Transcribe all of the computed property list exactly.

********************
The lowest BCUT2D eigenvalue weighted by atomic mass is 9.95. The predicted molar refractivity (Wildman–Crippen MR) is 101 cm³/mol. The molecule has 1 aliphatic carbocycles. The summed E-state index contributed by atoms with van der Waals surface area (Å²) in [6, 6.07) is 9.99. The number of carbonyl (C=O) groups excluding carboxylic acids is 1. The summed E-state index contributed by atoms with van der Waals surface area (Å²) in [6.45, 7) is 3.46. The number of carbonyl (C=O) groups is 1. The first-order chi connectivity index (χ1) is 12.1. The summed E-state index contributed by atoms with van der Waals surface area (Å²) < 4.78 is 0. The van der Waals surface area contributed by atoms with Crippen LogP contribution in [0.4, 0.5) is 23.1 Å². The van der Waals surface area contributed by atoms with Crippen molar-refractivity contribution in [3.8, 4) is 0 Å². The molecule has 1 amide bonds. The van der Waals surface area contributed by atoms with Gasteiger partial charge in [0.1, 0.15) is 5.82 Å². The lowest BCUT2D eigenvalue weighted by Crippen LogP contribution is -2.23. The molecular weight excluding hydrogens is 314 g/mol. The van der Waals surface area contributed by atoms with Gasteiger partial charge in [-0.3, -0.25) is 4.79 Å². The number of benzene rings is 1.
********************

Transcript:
The lowest BCUT2D eigenvalue weighted by atomic mass is 9.95. The predicted molar refractivity (Wildman–Crippen MR) is 101 cm³/mol. The molecule has 1 aliphatic carbocycles. The summed E-state index contributed by atoms with van der Waals surface area (Å²) in [6, 6.07) is 9.99. The number of carbonyl (C=O) groups excluding carboxylic acids is 1. The summed E-state index contributed by atoms with van der Waals surface area (Å²) in [6.45, 7) is 3.46. The number of carbonyl (C=O) groups is 1. The first-order chi connectivity index (χ1) is 12.1. The summed E-state index contributed by atoms with van der Waals surface area (Å²) < 4.78 is 0. The van der Waals surface area contributed by atoms with Crippen LogP contribution in [0.4, 0.5) is 23.1 Å². The van der Waals surface area contributed by atoms with Crippen molar-refractivity contribution in [3.8, 4) is 0 Å². The molecule has 1 amide bonds. The van der Waals surface area contributed by atoms with Gasteiger partial charge in [0.1, 0.15) is 5.82 Å². The lowest BCUT2D eigenvalue weighted by Crippen LogP contribution is -2.23. The molecular weight excluding hydrogens is 314 g/mol. The van der Waals surface area contributed by atoms with Gasteiger partial charge in [-0.3, -0.25) is 4.79 Å². The number of benzene rings is 1.